Home > Publications and Other Resources > Speeches > Charles I. Plosser, President and Chief Executive Officer > Economic Outlook and Communicating Monetary Policy
Presented by Charles I. Plosser, President and Chief Executive Officer, Federal Reserve Bank of Philadelphia
The 2012 Economic Forecast Breakfast and Annual Meeting of the Main Line Chamber of Commerce and the Main Line Chamber Foundation, Gladwyne, PA, February 1, 2012
PDF version (94 KB, 10 pages)
Good morning and thank you for inviting me to participate in the 2012 Economic Forecast Breakfast. We are in that season when traditionally we reflect upon the past year and look ahead. So in the spirit of the season, I will give you my take on the economic outlook. Then I want to spend the remainder of my time discussing recent steps taken by the FOMC to enhance the way we communicate about monetary policy.
Before I begin, though, I should note that one of the strengths of the Federal Reserve System and its Federal Open Market Committee is that it brings together a wide range of independent assessments of economic conditions and perspectives on policy. As that famous American journalist Walter Lippmann once said: “Where all men think alike, no one thinks very much.” So let me assure you that there is a lot of thinking going on among policymakers at the Fed, but my views are my own and not necessarily those of the Federal Reserve Board or my colleagues on the Federal Open Market Committee.
Let me start with some general comments on the state of the economy as we enter 2012. A year ago, most economists were forecasting that economic growth would be 3 percent or a bit more in 2011. Instead, the latest numbers released last Friday showed that real GDP in 2011 was 1.6 percent, compared to 3.1 percent in the prior year.
Some of this weakness is perfectly understandable, given the shocks we experienced throughout most of the year. Last year began with severe snowstorms in the East. As 2011 progressed, there were the earthquake and ensuing disasters in Japan, followed by the unrest in the Middle East and North Africa, which led to a run-up in oil prices. In addition, there were renewed concerns about European sovereign debt and the midsummer uproar in Washington over fiscal policy and the debt ceiling. All of these events weighed heavily on growth, as well as on business and consumer confidence.
Yet, the economy persevered. Indeed, growth accelerated across each of the four quarters, from less than 0.5 percent in the first quarter to around 2-3/4 percent in the fourth quarter. I anticipate that we will continue to see moderate growth of around 3 percent for 2012 and 2013, which is slightly above trend.
Business spending, especially investments in equipment and software, was relatively healthy last year, buoyed by solid growth in corporate earnings. In January, the Philadelphia Fed’s Business Outlook Survey showed that regional manufacturing activity continued to expand at a moderate pace, the fourth consecutive monthly increase since a late summer lull. The survey’s measures of future activity also indicated that our respondents expect activity to continue to pick up over the next six months. I take this as a sign that business sentiment is also improving.
On the housing front, I expect to see stabilization but not much improvement in 2012. We entered the Great Recession over-invested in residential real estate, and we are not likely to see a housing recovery until the surplus inventory of foreclosed and distressed properties declines. Even as the economy rebalances, we should not seek nor should we expect housing and related sectors to return to those pre-recession highs. Those exuberant days were simply not sustainable, and it would be a mistake to retain that standard as our benchmark for recovery.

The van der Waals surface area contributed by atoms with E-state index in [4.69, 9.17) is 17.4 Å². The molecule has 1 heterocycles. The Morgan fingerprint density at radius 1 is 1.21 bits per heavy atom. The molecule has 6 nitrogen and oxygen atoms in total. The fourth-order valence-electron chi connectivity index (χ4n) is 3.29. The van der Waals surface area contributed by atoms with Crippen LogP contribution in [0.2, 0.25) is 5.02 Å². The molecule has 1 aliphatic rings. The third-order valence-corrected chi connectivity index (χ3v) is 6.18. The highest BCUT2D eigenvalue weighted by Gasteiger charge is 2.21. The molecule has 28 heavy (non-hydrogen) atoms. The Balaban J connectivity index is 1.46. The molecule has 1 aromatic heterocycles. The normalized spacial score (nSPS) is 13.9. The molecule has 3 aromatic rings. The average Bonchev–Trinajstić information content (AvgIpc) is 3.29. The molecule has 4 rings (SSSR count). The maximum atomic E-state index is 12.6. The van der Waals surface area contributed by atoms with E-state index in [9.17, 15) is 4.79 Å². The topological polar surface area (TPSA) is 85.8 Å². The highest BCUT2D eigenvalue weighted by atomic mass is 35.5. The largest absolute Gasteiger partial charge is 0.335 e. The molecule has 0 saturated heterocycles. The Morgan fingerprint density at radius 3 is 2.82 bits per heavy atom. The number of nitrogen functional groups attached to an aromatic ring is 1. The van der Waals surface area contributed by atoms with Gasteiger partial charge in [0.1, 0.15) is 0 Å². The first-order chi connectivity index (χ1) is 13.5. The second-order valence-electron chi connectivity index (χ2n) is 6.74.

The housing crash destroyed a great deal of wealth for the average consumer and the economy as a whole. The losses are real and the consequences severe for many individuals and many businesses. Moreover, the losses cannot be papered over with monetary policy nor should it try to do so. Households and businesses, however, continue to make progress on restoring the health of their balance sheets by paying down debt and increasing savings. Most economists, including myself, believe that this process will continue into 2012. But the drag on growth from this rebalancing will gradually lessen over time.
While there is a long way to go in restoring a vibrant labor market, I am encouraged by the employment reports released over the past several months. The December employment report showed a net gain of 200,000 jobs and a decline in the unemployment rate to 8.5 percent. The economy added over 1.6 million jobs during 2011, and the unemployment rate fell nearly a full percentage point. Interestingly, the last time the unemployment rate fell by this much in one year was in 1995. As growth continues and strengthens, I expect further gradual declines in the unemployment rate, with the rate falling to around 8 percent or a little less, by the end of 2012.
Of course, forecasting is a hazardous business, even in the best of times, and we should all take any economic forecast with at least a grain or two of salt — if not more. So it is important to recognize that there are some obvious risks to the growth forecast. The largest of these are the ramifications for the U.S. economy of the continuing sovereign debt crisis in Europe. An economic slowdown in the euro zone will likely restrain U.S. exports. And while strains in financial markets have been limited to European institutions so far, the situation bears watching to ensure that there are no adverse spillovers to U.S. financial institutions. Of course, regardless of how the European situation plays out, it has already imposed considerable uncertainty on growth prospects for the global economy.
That uncertainty has been compounded by our own nation’s inability to establish a clear plan to put our fiscal policy on a sustainable path. Until the economic environment becomes clearer, firms and consumers are likely to postpone significant spending and hiring decisions — posing a drag on the recovery, even as economic developments in the U.S. continue to improve.
Just as growth was weaker in 2011 than many forecasters had anticipated, inflation was higher. A year ago, many were concerned about the risks of a sustained deflation. I was not among them. Instead, I thought we would see inflation at about 2 percent for the year.